In a 1963 report, the editor of Modern Packaging magazine celebrated the rising ubiquity of single-use plastic and predicted that, “the future of plastics is in the trash can.” He was right: today, from the tallest mountain to the deepest ocean trench, plastic trash is everywhere.
In Canada, only about 10 percent of the plastic we use gets recycled — every year, three million tonnes are thrown away, representing $8 billion in squandered economic value, embedded energy, and resources.
We’re all caught in a wasteful way of doing business that’s neither accidental nor the logical result of plastic itself, which is highly adaptable and reusable. And scientists are only starting to comprehend the staggering scope of microplastics pollution in the world’s oceans.
Disposability was a choice, and now it’s time to make a different choice — as many already have.
Take for example, Arthur Huang’s TRASHPRESSO, a portable, solar-powered recycling platform that turns plastic into building materials on the spot. Or Tom Szaky’s Loop, a shopping platform that makes brands responsible for retrieving, refilling, and redistributing their product packages.
Plastic’s extraordinary physical properties give it huge potential in the circular economy.
Skylar Tibbits at the MIT Self-Assembly Lab, has an even more futuristic approach: his team invents technologies that may lead to products capable of repairing themselves.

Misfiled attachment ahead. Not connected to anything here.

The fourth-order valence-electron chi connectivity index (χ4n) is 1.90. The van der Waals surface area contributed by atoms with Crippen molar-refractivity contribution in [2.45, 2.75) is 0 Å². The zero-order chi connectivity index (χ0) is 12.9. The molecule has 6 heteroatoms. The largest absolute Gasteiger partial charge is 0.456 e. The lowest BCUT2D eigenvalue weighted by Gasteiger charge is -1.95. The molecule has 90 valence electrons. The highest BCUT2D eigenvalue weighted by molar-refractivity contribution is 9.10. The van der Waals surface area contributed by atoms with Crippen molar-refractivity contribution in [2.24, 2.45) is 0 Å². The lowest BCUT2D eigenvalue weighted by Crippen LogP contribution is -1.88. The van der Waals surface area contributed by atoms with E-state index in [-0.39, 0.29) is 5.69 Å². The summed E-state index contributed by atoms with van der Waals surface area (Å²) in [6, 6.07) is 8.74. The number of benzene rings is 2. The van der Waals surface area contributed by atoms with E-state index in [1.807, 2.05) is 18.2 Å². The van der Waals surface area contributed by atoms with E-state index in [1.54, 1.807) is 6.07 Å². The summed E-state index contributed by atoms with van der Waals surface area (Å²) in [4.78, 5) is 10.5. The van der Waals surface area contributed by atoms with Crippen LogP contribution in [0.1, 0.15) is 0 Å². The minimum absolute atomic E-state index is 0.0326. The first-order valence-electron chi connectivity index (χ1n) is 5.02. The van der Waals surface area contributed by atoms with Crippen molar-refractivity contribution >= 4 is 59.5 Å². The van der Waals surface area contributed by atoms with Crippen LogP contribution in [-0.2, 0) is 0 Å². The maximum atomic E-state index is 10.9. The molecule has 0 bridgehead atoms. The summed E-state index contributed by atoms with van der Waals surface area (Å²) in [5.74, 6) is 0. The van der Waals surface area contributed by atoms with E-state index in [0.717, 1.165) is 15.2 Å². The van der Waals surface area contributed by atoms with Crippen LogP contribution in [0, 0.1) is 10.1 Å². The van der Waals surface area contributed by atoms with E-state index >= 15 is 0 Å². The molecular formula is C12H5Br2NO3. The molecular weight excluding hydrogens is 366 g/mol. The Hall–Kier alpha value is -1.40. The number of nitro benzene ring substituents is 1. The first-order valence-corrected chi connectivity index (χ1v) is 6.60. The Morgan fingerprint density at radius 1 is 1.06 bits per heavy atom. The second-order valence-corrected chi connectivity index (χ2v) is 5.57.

These three innovators are among the keynote speakers at the ninth annual Zero Waste Conference in Vancouver on October 30 and 31. Hosted by Metro Vancouver and the National Zero Waste Council, the conference features the people, ideas, and actions that are having the biggest impact as the world shifts to a circular economy.
Plastic’s extraordinary physical properties give it huge potential in the circular economy, which focuses on maximizing the useful life and the reuse of existing materials rather than on exploiting natural resources, and the idea is catching on.
Businesses big and small are transforming their supply chains to reduce waste, entrepreneurs are finding ways to provide services and products that don’t generate waste, and governments are exploring new policies that foster the development of a circular economy.
“The plastic issue raises big questions about how we live our lives,” said Malcolm Brodie, Chair of the National Zero Waste Council. “The looming threats of climate change, microplastics, and resource scarcity are driving academics, activists, governments, and businesses to rethink business as usual and to embrace the enormous opportunities for innovation these challenges present.”